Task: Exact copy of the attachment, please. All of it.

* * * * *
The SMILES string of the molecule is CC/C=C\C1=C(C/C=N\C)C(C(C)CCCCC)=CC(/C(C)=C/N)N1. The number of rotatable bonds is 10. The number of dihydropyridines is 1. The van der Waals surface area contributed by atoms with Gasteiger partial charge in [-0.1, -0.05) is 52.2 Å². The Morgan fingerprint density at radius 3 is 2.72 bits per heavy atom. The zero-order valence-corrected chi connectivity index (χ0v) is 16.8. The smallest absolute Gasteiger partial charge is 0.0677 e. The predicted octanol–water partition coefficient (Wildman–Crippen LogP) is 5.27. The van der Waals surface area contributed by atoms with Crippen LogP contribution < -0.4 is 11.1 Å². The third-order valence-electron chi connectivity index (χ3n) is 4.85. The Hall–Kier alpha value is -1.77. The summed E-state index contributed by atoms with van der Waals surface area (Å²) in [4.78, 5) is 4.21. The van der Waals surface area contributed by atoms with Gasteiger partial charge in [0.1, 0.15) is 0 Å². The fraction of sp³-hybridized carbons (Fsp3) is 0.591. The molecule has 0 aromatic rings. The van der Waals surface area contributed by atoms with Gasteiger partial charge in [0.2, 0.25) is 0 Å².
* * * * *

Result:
The SMILES string of the molecule is CC/C=C\C1=C(C/C=N\C)C(C(C)CCCCC)=CC(/C(C)=C/N)N1. The number of rotatable bonds is 10. The number of dihydropyridines is 1. The van der Waals surface area contributed by atoms with Gasteiger partial charge in [-0.1, -0.05) is 52.2 Å². The Morgan fingerprint density at radius 3 is 2.72 bits per heavy atom. The zero-order valence-corrected chi connectivity index (χ0v) is 16.8. The smallest absolute Gasteiger partial charge is 0.0677 e. The predicted octanol–water partition coefficient (Wildman–Crippen LogP) is 5.27. The van der Waals surface area contributed by atoms with Crippen LogP contribution < -0.4 is 11.1 Å². The third-order valence-electron chi connectivity index (χ3n) is 4.85. The Hall–Kier alpha value is -1.77. The summed E-state index contributed by atoms with van der Waals surface area (Å²) in [4.78, 5) is 4.21. The van der Waals surface area contributed by atoms with Gasteiger partial charge in [0.1, 0.15) is 0 Å². The fraction of sp³-hybridized carbons (Fsp3) is 0.591. The molecule has 0 aromatic rings. The van der Waals surface area contributed by atoms with Gasteiger partial charge in [0.2, 0.25) is 0 Å².